Surprise surprise. Something not true gets reported and spreads like wildfire because everyone these days is obsessed with page views and clicks. I really wish more site would take the time to verify things before they report them.
  • Reply 25 of 71
    inklinginkling Posts: 756member
    Ah yes, another tiny bit of justice is slipping into politics. Apple tilted very heavily toward Obama in 2008, with Steve Jobs (according to Isaacson's biography) offering to help with the campaign.

    What's the result? Amazon managed to get the Obama administration DOJ to go after Apple and the major publishers. That's classic Chicago-machine politics. Color Apple's executives stupid on that. When you are dealing with Chicago politicians, you pay protection money/services or suffer the consequences.

    Unable or unwilling to aggressively take on terrorism with bold military action, the Obama administration turned to ever more intrusive surveillance. Now every world leader from Germany to China is ticked off at us. Did Obama really need to read transcripts of what Germany's chancellor was saying on her cell phone? Probably not, but doing it must have given him a thrill.

    Obama, the gamma-male among world political leaders, doesn't get many power thrills. Apple's executives are simply reaping what they sowed when they tilted toward the Democrats. No reason to feel sorry for them.
  • Reply 26 of 71

  • Reply 27 of 71
    Quote:

    Originally Posted by Drunkzombie View Post





    So you are saying that for the sake of greater profit it would be ok for the company that hires you to pay you nothing in return for the work you do. Remember I didn't say that they should pay 400 an hour to the staff working retail, just that having minimum wage workers selling equipment that goes by the thousands of dollars, at least I china, and moving on a single day goods worth several time more than what they sell with the public might not create a positive image of the company.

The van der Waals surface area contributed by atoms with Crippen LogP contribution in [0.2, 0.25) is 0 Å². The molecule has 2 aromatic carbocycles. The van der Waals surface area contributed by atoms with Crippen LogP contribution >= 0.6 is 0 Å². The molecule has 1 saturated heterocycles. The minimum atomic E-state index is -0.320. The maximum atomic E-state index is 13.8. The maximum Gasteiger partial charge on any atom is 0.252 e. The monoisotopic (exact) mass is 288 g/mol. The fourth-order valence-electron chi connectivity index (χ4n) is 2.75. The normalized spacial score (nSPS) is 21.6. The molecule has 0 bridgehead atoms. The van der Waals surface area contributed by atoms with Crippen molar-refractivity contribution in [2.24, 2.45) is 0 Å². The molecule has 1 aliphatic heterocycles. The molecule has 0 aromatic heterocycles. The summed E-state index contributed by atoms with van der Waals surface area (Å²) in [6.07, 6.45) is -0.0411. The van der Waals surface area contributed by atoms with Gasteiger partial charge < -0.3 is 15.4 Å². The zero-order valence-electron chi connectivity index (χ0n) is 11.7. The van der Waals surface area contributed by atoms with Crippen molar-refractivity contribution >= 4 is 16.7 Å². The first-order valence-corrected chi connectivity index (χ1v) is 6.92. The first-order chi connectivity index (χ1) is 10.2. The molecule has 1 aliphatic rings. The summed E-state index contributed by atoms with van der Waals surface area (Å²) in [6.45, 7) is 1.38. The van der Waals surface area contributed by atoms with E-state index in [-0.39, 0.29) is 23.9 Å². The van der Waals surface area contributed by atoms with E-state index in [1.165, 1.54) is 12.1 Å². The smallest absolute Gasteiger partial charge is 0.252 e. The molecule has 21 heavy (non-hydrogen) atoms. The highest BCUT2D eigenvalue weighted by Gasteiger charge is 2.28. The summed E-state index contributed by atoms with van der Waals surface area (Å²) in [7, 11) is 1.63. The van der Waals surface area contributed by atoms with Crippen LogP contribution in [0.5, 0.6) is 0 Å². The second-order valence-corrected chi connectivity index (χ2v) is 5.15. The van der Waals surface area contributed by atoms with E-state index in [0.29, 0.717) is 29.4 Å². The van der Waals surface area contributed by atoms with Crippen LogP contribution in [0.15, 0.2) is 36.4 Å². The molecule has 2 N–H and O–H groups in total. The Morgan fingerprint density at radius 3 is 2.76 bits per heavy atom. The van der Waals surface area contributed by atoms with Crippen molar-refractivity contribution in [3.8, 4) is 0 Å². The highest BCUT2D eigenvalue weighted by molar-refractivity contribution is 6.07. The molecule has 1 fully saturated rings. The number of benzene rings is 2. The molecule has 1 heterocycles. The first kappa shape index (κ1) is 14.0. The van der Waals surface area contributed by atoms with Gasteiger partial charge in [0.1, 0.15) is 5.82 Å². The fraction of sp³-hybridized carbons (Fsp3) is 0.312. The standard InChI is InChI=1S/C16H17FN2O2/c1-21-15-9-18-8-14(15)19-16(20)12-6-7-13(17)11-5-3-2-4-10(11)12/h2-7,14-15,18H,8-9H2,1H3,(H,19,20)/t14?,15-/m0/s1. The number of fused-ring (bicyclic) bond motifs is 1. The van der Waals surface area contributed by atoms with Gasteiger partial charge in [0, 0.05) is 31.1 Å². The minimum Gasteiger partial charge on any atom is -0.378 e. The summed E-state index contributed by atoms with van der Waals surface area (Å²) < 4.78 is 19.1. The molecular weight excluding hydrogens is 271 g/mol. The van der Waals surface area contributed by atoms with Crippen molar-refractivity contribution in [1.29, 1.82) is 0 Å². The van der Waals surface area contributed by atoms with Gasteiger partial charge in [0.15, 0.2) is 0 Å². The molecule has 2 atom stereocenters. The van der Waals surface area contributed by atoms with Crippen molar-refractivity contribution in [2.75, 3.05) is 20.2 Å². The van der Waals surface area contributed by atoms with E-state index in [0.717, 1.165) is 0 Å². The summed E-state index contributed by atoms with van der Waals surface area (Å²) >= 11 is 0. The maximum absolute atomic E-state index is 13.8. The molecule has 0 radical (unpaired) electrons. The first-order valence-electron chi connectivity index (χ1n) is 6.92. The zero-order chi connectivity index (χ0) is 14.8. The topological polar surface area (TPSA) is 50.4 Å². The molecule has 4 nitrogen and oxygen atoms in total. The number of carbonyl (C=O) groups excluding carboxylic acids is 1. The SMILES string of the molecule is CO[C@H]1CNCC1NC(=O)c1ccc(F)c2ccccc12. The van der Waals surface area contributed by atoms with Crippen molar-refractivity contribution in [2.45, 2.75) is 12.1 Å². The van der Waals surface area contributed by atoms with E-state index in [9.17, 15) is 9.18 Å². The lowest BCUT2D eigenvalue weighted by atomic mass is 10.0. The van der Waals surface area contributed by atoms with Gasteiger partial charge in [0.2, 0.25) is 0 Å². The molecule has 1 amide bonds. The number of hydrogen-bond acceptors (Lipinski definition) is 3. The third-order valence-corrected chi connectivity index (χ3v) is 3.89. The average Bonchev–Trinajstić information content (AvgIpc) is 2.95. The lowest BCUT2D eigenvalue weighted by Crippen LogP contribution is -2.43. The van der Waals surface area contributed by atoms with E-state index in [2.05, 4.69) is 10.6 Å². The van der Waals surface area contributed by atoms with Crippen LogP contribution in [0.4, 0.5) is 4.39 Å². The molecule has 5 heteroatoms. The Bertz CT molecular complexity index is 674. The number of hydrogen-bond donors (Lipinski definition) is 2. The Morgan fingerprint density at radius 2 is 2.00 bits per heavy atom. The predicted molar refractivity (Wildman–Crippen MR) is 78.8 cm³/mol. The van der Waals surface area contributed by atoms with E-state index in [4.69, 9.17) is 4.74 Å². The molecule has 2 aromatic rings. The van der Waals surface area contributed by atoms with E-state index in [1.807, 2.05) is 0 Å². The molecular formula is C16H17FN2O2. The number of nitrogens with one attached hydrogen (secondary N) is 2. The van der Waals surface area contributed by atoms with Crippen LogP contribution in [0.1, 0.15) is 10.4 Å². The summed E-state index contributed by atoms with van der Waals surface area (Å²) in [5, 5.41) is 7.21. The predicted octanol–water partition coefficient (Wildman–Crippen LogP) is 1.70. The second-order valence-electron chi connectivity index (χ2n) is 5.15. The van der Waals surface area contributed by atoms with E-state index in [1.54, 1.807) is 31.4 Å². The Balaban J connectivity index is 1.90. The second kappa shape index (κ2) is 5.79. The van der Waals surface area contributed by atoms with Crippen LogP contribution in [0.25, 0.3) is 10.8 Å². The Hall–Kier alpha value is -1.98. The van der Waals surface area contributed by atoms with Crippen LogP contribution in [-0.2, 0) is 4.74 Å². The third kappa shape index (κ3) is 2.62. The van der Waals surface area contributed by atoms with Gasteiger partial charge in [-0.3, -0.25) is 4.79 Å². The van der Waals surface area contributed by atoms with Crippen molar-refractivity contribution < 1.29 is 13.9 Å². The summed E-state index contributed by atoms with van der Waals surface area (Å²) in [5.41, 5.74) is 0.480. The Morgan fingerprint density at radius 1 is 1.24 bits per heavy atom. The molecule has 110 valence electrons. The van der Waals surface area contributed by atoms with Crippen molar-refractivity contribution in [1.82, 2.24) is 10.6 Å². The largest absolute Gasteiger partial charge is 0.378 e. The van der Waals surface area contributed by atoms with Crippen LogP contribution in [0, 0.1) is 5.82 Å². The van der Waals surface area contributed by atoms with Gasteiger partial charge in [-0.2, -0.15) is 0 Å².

Apple doesn't pay their employees nothing.

     

    Apple does pay more than minimum wage to their retail staff.

     

    Referring to the value of goods sold as a factor in compensating sales employees has a name: commission sales.  The value of goods sold by salespeople paid an hourly rate is immaterial; if a worker feels that their employer is underpaying them they can find an employer that pays better (it happens every day).

     

    I think Apple has a pretty positive public image, for the most part.

  • Reply 28 of 71
    colibri wrote: »
    Protectionism - clear and simple.  They are giving Chinese knockoff brands like Xiaomi space to grow locally.

    This! Any non-Chinese company looking towards China to grow is playing a fool's game. You have to be wilfully ignorant to ignore the ridiculous amount of protectionism and mercantilism the Chinese have been engaged in for over a decade.
  • Reply 29 of 71
    inkling wrote: »
    Ah yes, another tiny bit of justice is slipping into politics. Apple tilted very heavily toward Obama in 2008, with Steve Jobs (according to Isaacson's biography) offering to help with the campaign.

    What's the result? Amazon managed to get the Obama administration DOJ to go after Apple and the major publishers. That's classic Chicago-machine politics. Color Apple's executives stupid on that. When you are dealing with Chicago politicians, you pay protection money/services or suffer the consequences.